Archive for May, 2012

Pigskin pickin’: Tech wins its division; UGA takes the SEC title

The Honey Badger had his way when last they met. (AJC photo by Brant Sanderlin)

The Honey Badger had his way last season. But that was then. (AJC photo by Brant Sanderlin)

Georgia will go 11-1 and win the SEC East. Then it will beat LSU for the SEC championship. And then … well, what destination traditionally awaits the SEC champion? (Hint: It ain’t beautiful downtown Shreveport.)

With that, we commence our annual long-range look at college football, which is guaranteed to please absolutely no one. If I pick your team to do less well than you think it should, you’ll be miffed;  if I pick your team to do better, you’ll gripe about the Bradley Jinx. Which didn’t, I should note, seem to trouble Georgia overmuch last season: The Bulldogs, as predicted, did take the East. And this year, for better or worse, I foresee better.

Georgia Tech will upset Virginia Tech on Labor Day night and will win the ACC Coastal Division. I can’t really believe I’m making this call. (Perhaps you share the feeling.) But before you succumb to an outbreak of whooping scoff, check …

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The Braves are making moves, but the key concern remains

Did someone say Kris Medlen needs to stretch out his arm? (AJC photo by Jason Getz)

Did someone say Kris Medlen needs to stretch out his arm? (AJC photo by Jason Getz)

You can’t say the Braves aren’t trying. They’ve summoned Jose Constanza and plugged him into the lineup — batting him ninth, for some reason — and they’ve sent Kris Medlen to Gwinnett to brush up on his long-form techniques, and now they’ve demoted Tyler Pastornicky and promoted Andrelton Simmons. And they have, it must be noted, fashioned a two-game winning streak after going more than a week between victories. That said …

All this motion won’t yield the desired results unless the starting pitching gets better. I know I’m belaboring the point, but in baseball starting pitching is the one point that cannot be belabored.

The Braves just completed a six-game homestand; only once in the six games did a starting pitcher last even six innings, and that came on a night when Tim Hudson yielded seven earned runs in 6 2/3 innings against Washington. Last night Hudson couldn’t hold a five-run lead and …

Continue reading The Braves are making moves, but the key concern remains »

Alas, a four-team college football playoff will be no panacea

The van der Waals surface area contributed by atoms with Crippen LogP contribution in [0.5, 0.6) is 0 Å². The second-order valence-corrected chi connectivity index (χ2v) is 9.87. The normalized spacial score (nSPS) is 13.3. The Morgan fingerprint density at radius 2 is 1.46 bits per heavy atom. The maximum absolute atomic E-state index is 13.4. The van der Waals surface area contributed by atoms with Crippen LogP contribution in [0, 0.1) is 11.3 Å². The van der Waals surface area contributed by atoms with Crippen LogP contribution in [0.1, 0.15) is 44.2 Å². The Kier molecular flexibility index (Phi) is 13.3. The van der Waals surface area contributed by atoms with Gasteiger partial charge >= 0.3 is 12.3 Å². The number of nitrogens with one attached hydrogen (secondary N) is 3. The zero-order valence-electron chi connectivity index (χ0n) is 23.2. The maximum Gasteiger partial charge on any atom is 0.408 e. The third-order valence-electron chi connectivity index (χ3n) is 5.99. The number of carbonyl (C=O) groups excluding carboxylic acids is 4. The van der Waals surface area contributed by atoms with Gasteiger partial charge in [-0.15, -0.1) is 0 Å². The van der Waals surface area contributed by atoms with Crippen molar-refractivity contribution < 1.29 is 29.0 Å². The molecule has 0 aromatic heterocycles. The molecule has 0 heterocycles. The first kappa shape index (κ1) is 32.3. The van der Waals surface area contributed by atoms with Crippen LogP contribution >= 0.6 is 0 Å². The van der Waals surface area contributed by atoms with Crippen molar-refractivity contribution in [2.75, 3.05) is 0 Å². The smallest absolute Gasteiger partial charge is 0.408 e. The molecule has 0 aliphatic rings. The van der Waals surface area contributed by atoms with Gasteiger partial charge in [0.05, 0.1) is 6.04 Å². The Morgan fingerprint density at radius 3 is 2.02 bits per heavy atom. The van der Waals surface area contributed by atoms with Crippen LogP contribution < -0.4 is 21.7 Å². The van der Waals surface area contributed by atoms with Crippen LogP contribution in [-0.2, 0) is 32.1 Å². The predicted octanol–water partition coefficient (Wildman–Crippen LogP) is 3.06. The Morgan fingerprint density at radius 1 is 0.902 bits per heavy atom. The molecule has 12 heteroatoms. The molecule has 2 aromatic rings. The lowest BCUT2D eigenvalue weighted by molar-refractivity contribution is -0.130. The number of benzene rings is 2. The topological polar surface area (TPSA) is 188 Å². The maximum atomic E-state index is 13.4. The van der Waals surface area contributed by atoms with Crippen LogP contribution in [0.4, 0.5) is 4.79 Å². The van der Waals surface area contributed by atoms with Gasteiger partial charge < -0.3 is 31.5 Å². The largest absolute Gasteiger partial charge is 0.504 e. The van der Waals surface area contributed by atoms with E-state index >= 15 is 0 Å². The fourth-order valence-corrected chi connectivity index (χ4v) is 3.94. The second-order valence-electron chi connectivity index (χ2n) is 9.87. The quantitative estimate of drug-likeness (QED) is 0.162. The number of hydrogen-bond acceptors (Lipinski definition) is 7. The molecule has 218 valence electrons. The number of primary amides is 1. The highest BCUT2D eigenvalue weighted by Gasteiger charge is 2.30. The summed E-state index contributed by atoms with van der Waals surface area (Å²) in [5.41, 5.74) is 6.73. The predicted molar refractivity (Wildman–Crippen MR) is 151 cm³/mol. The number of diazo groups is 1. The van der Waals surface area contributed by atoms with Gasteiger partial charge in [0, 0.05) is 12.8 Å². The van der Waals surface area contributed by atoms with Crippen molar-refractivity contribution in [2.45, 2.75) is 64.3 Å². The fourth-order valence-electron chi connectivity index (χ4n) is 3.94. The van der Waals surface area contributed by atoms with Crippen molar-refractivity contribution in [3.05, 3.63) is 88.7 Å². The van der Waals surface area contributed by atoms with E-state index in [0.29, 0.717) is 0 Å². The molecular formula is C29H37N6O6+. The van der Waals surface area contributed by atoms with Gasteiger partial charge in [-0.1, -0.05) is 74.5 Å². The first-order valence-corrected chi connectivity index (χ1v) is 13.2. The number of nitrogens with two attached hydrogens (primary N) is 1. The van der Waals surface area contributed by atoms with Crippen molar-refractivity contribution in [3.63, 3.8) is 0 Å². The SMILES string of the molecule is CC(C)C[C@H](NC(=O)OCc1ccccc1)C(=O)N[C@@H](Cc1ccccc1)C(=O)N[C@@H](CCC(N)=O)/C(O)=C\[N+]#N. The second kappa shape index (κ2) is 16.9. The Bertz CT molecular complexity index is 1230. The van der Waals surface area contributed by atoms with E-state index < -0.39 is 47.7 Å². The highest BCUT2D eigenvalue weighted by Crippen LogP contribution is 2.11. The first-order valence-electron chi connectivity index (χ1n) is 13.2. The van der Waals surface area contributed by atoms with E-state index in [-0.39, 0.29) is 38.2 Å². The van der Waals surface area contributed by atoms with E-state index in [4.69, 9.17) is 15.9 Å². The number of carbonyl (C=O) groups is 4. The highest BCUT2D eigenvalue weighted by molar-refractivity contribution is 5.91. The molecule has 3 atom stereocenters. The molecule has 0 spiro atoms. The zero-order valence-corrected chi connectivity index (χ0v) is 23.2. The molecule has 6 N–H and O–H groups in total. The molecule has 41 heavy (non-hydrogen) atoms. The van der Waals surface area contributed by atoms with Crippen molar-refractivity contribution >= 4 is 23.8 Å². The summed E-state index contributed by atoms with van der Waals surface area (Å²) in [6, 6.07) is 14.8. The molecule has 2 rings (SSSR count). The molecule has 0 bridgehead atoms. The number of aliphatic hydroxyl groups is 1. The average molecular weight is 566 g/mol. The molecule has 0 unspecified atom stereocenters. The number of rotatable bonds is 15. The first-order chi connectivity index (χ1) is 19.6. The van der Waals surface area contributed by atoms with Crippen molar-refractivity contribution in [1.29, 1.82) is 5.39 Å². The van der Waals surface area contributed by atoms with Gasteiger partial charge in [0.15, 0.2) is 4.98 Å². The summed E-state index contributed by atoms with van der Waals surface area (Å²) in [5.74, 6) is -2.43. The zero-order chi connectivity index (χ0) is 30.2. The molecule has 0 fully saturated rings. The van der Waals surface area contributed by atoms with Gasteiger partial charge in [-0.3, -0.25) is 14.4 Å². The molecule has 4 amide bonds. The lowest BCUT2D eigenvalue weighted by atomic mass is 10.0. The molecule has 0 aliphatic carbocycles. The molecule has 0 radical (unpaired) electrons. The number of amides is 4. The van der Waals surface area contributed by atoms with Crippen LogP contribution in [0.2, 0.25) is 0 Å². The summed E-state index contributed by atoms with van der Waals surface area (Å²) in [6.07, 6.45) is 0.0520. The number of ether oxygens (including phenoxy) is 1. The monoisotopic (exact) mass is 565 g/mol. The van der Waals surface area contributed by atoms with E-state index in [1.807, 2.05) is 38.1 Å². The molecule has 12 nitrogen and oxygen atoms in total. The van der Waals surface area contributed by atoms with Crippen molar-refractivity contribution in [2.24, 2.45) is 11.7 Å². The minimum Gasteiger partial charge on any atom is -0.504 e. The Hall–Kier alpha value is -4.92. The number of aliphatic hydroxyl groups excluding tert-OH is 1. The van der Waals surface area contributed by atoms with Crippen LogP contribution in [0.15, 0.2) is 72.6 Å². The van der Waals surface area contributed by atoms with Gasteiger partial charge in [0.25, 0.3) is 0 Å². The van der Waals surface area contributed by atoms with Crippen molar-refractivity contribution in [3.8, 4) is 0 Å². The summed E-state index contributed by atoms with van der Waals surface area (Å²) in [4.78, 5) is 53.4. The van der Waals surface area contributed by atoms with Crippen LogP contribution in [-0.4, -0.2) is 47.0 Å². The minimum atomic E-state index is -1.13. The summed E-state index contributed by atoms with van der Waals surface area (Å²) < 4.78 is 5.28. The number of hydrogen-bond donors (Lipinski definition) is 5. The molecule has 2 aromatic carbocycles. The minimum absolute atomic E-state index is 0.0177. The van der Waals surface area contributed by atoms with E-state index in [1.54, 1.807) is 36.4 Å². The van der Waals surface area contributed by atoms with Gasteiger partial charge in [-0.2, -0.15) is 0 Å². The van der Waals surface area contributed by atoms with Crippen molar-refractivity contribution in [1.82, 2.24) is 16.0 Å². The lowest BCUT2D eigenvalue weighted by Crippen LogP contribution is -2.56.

Nick Saban advocates the plumb-bob method of determining a national champion. (AJC photo by Bob Andres)

Nick Saban advocates the time-honored plumb-bob method of determining a national champion. (AJC photo by Bob Andres)

Knock me over with a feather. The coaches who work in the league that just filled both slots in the BCS title game have queued up to say they don’t want a new four-team playoff to include only conference champs. From Nick Saban of Alabama, who told reporters: “It’s just like politics and self-interest. Somebody wants to create a circumstance that’s going to help their situation or conference. That’s not in the best interest of college football.”

This from the coach whose team won the national championship without winning its division. (No self-interest there!)

I don’t blame the SEC coaches. Their league plays the best football. There’s a chance a four-team playoff, if seeded according to merit, might include not two but three SEC teams. Which might not be fair to the other conferences, but who said even a four-team playoff will be fair?

The Big Ten, never a …

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Video: On the sliding Braves and their shoddy starting pitching

Continue reading Video: On the sliding Braves and their shoddy starting pitching »

A cold truth revealed: The Braves’ pitching isn’t good enough

Tommy Hanson after being pulled in the fourth inning Monday. (AP photo by David Goldman)

Tommy Hanson after being pulled in the fourth inning Monday. (AP photo by David Goldman)

Even as we celebrated the Braves’ embrace of the Good At-Bat and the Sustained Rally, an ominous note went unheard. They were scoring so many runs and winning so many games that we — well, some of us — didn’t grasp that the only way they were winning so many games was by scoring so many runs. But the offense has begun to wane, as offenses will, and we’re forced to confront a rather stark reality:

The team that believed it had great starting pitching doesn’t have very good starting pitching.

The Braves awoke on Memorial Day, the first checkpoint of the baseball season, with the 13th-best ERA for starting pitchers in the 16-team National League. On cue, Tommy Hanson went out and threw … well, you couldn’t call it a game, him being gone after recording 10 outs (while yielding 12 baserunners). He left with his team down 5-0, and soon it would be 6-nil and another game was gone, the eighth in a …